noticing depression, symptoms of depression, depression, this stuff is golden, mental health blogger, mental health advocate,

Noticing Depression

Trigger warning: self harm and depression

I notice depression a lot easier now because I know what to look for in my behaviour, as well as how I am feeling.

Over the last couple of weeks I have been in a very low place mentally. I have only gotten out of bed to look after my daughter. I have cut my arm multiple times. I have felt that aching, heavy feeling in my heart and throughout my body.

Depression also attacks your motivation and inspiration. A common symptom is that you have lost interest in the things that normally bring you joy. I have noticed my depression by not only feeling very low but also the loss of my favourite habits and hobbies.

Habits and Hobbies that have been missing

1. Writing in my journal. My counsellor suggested that maybe I am afraid to meet myself on the page. I think she might be right.

2. Writing (anything). I’m forcing myself to make this blog post because I think if I publish something, it might break this no-writing cycle. I’ve been getting ideas for things to write but when it comes to it, I can get a sentence or two and then I give up.

3. Using my planner. I make my usual to-do lists most weeks, but I am no longer looking at them. I’m just getting through each day best I can, even if that means avoiding admin type stuff, general house chores or social engagements.

4. Working out. I still go for runs and do Pilates or yoga, but not as often as I used to. It gives me a short term release from stress but that’s about it.

5. Talking to friends/ family. I’m taking much longer to reply to people through Whatsapp or DM’s or emails. I suppose I feel like I have less to say. Or perhaps, less value in what I have to say. I have also noticed that whenever I am on the phone to my mum, and am asked how I am, I give a very quick; “I’m fine thanks you?” as an answer. It also feels like a lot of energy to spend to be social.*

6. Reading. Weirdly, reading has seemed like a hard task to concentrate on, even though it is a form of escapism.

What I’ve been doing instead

  1. Watching endless Youtube videos. Normally it’s compilation videos of Vines, but it also includes ASMR videos and old Jenna Marbles/ Safiya Nygaard videos.
  2. Making art. Thankfully I haven’t really stopped making art stuff on the living room floor during the evening. I think it’s been the only way I’ve been comfortable to express myself. (If you want to see some of my art stuff, check out my Etsy shop!)
  3. Scrolling and scrolling and scrolling. Instead of reading as much at night time, or even during the day (whenever I get the chance), I will sit scrolling through Instagram videos or stories for far too long.

I hope one day soon I’ll be feeling okay enough to do the things I have been missing, especially writing and writing in my journal. I worry that once my counselling sessions finish, I will feel a great loss (I’m already anxious about it ending) as well as have no coping mechanisms to take it’s place.

I suppose I can only take things one day at a time.

*= Sorry if I have been slow to reply to any of you. It’s nothing personal I promise!


  1. Quinn

    Can you ask your counsellor to extend your sessions? Or ask her to provide you with a workbook moving forward so that you can continue your work in some sort of a structured way? Also do you live near any universities that have counsellors/psychologists?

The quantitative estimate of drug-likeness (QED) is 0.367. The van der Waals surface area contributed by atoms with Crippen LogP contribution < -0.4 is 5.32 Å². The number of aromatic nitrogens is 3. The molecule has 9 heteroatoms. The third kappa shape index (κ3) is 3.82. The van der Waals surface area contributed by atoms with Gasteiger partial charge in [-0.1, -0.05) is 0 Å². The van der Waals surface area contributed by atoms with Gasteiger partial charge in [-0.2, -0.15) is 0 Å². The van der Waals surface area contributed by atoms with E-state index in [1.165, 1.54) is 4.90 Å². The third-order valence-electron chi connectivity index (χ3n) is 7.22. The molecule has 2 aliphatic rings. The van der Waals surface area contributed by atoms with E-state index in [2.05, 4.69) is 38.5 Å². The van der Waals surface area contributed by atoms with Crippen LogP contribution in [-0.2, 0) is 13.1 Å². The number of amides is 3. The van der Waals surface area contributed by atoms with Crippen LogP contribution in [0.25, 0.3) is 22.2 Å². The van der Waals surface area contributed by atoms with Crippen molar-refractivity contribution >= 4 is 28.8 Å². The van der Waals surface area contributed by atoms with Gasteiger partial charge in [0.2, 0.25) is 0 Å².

The dread about everything is always the worst part, for me.

    Also, scrolling through instagram for you = scrolling through reddit for me. I absorb and insane amount of unnecessary information about other people’s lives through the sometimes hilarious, sometimes depressing posts on reddit.

    Keep art-ing. Every task on my ever-lengthening To Do list has been feeling Sisyphean lately, and as a result I actually just CANNOT make art. I sat down and tried yesterday and just…. couldn’t do it. I’ve taken to baking as a pressure release valve but it’s not working as well as it usually would.

    Stop cutting. It is a band-aid over a bullet wound, and not even one of those helpful bandages that soak up the excess fluid; more like one of those shitty ones that somehow manage to peel away at the edges when you just want it to stay on, and also GLOM stubbornly to your skin so that when you actually want it to come off it feels like you’re peeling a layer of skin off your body.

    Basically there’s no upside to it other than the brief flutter of relief that is NOT WORTH the negative damage it is doing both to your body and to your mental health. Knowing you’ve done it AGAIN and feeling guilty and shameful about it, and then feeling rubbish because why did you do that AGAIN when you KNOW BETTER, and so on and so on in a neverending spiral that it triggers every time. If you feel like doing it, read this and remember that I have to explain my scars, STILL, to people I meet and it’s been over ten years. One day if I have children I’ll have to explain my scars to them too. It never stops sucking. Some downsides of that coping mechanism never go away.

    You’re stronger than you believe yourself to be.

    1. Lauren

      My counselling is a limited number of sessions because it is through a charity, and because they have so many requests the waiting list means that you can’t have an indefinite number of sessions with your counsellor, unfortunately! I can however apply again – but in 6 months after I have finished my 16 sessions. It’s a great service, and I adore my counsellor. It’ll be hard to let go! I’m hoping she’ll have some strategies to teach me before the sessions end.

      The world needs your amazing art Quinn! I hope your creativity for it comes back soon.

      <3 sorry to remind you of your scars, I hope this wasn't too painful of a read for you.

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